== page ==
Giving and receiving criticism is a key management skill, but one that is often put on the back burner because many lack the communication skills to deliver and receive in a way that gains positive results. Often, the criticism is not seen as constructive and results in demotivation rather than building up.
What are some of the ground rules you can use to make sure any criuticism is constructive?
* Offer it in private. This rule is obvious but often overlooked. It’s easy to pass off some comment as ‘being real’ but anything that’s said in company can be misconstrued or interpreted in a way that can lead to embrassment.
* Get to the point. Avoid preliminary positive evaluations that offer very little substance. The insincere praise as a sweetener will be seen as a precursor of bad news, and will only cause the receiver to fast-forward to the ‘bad bit’. If you do offer praise, make it evidence-based, genuine and specific.
* Offer criticism of actions that can be changed. If you criticise characteristics, you are most likely to get defending responses. Discuss things that can be changed and monitored.
* Don’t compare people’s performance with others. This can result in negative comparisons by the person concerned, jealouses can spring up, and the person will not be concentrating on what they are doing, but rather what the other person is doing. Compare their performance with how they personally performed or can perform.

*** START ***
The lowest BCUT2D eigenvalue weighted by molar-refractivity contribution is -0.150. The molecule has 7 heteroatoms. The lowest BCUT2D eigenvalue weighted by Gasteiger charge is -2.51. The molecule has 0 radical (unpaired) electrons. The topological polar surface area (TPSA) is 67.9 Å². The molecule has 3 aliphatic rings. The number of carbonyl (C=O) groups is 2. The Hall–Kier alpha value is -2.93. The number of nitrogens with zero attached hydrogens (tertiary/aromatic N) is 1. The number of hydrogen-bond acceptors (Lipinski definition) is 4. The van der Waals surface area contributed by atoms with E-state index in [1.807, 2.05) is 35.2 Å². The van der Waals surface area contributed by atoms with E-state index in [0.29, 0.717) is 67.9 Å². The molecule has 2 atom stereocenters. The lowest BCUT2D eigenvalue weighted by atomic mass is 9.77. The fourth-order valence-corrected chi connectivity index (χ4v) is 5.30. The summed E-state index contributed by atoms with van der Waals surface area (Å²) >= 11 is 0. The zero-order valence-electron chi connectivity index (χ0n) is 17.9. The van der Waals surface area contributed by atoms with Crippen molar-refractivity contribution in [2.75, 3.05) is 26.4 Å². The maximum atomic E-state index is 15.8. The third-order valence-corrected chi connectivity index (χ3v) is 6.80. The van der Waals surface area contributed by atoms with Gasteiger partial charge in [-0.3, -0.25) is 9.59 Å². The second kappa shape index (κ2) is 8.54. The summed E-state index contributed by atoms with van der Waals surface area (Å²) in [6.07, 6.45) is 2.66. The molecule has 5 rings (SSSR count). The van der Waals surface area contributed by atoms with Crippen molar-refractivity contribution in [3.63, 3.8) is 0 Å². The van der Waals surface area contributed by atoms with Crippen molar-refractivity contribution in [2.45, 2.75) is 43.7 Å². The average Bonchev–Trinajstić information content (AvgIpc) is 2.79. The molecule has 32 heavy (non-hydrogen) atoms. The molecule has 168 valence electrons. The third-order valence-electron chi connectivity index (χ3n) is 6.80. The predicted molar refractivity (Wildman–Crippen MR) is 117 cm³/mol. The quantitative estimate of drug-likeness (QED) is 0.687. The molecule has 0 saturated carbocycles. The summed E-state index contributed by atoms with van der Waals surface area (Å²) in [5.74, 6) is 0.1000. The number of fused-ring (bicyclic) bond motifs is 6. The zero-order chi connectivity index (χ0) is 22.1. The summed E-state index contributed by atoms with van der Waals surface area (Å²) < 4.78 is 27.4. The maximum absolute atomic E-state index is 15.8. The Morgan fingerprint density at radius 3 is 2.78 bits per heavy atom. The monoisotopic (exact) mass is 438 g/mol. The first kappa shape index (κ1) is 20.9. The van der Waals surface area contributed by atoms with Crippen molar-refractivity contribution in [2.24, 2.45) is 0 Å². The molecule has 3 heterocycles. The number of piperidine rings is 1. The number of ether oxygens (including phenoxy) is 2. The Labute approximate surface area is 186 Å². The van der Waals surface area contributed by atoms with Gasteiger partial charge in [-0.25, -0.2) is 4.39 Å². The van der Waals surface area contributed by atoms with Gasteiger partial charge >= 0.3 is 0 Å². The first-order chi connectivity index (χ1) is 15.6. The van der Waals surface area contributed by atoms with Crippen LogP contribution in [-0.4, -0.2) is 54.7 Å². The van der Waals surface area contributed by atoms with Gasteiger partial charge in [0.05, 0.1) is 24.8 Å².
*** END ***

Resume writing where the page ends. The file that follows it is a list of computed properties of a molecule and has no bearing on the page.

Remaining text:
* Keep it simple and straightforward. A list of ten or twenty items can be overwhelming. Be specific and avoid labels. Saying something like ‘You’ve been late on two of your reports in the last month’ is better than ‘You’ve become lazy recently’.
* Don’t criticise motives. A person’s motives are their own, and criticism of them may be interpreted as a rebuke of them, personally. Back up observations with evidence or data.
* There’s no need to add an apology to the feedback. An apology may make the person doubt the sincerity of the constructive criticism, so leave it out. Only apologise if you actually have some facts wrong.
By being constructive in your feedback, you help the person identify what they need to do to change and improve. And you increase the chances of building the realtionship with them as their performance improves.
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Mark Williams is a learning and development professional, using business psychology and multiple intelligences to create fascinating and quickly-identifiable learning initiatives in the real-world business setting. Mark’s role at MTD is to ensure that our training is leading edge, and works closely with our trainers to develop the best learning experiences for all people on learning programmes. Mark designs and delivers training programmes for businesses both small and large and strives to ensure that MTD’s clients are receiving the very best training, support and services that will really make a difference to their business.